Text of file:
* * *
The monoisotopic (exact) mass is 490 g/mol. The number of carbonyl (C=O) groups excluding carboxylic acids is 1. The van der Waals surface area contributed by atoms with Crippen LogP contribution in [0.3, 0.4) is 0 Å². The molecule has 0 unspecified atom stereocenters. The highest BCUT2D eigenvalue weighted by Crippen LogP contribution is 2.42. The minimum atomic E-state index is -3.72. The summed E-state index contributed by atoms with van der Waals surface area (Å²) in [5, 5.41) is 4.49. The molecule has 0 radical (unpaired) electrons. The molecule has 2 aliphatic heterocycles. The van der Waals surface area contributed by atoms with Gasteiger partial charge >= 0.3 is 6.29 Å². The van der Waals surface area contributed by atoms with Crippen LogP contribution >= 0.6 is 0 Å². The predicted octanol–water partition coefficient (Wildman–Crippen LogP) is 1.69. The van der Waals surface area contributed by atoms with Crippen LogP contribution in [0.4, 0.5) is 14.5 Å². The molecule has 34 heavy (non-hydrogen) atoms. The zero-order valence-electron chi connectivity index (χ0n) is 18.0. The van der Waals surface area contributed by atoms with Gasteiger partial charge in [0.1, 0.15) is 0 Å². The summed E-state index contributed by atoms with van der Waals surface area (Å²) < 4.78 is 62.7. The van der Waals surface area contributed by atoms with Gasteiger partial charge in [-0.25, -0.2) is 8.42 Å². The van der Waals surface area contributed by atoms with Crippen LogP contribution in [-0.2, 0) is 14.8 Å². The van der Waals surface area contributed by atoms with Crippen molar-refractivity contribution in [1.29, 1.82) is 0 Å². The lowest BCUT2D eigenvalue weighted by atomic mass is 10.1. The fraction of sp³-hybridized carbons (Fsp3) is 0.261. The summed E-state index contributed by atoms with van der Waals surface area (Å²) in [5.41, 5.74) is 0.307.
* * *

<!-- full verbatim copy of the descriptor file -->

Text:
The monoisotopic (exact) mass is 490 g/mol. The number of carbonyl (C=O) groups excluding carboxylic acids is 1. The van der Waals surface area contributed by atoms with Crippen LogP contribution in [0.3, 0.4) is 0 Å². The molecule has 0 unspecified atom stereocenters. The highest BCUT2D eigenvalue weighted by Crippen LogP contribution is 2.42. The minimum atomic E-state index is -3.72. The summed E-state index contributed by atoms with van der Waals surface area (Å²) in [5, 5.41) is 4.49. The molecule has 0 radical (unpaired) electrons. The molecule has 2 aliphatic heterocycles. The van der Waals surface area contributed by atoms with Gasteiger partial charge >= 0.3 is 6.29 Å². The van der Waals surface area contributed by atoms with Crippen LogP contribution >= 0.6 is 0 Å². The predicted octanol–water partition coefficient (Wildman–Crippen LogP) is 1.69. The van der Waals surface area contributed by atoms with Crippen LogP contribution in [0.4, 0.5) is 14.5 Å². The molecule has 34 heavy (non-hydrogen) atoms. The zero-order valence-electron chi connectivity index (χ0n) is 18.0. The van der Waals surface area contributed by atoms with Gasteiger partial charge in [0.1, 0.15) is 0 Å². The summed E-state index contributed by atoms with van der Waals surface area (Å²) < 4.78 is 62.7. The van der Waals surface area contributed by atoms with Gasteiger partial charge in [-0.25, -0.2) is 8.42 Å². The van der Waals surface area contributed by atoms with Crippen LogP contribution in [-0.2, 0) is 14.8 Å². The van der Waals surface area contributed by atoms with Crippen molar-refractivity contribution in [1.29, 1.82) is 0 Å². The lowest BCUT2D eigenvalue weighted by atomic mass is 10.1. The fraction of sp³-hybridized carbons (Fsp3) is 0.261. The summed E-state index contributed by atoms with van der Waals surface area (Å²) in [5.41, 5.74) is 0.307.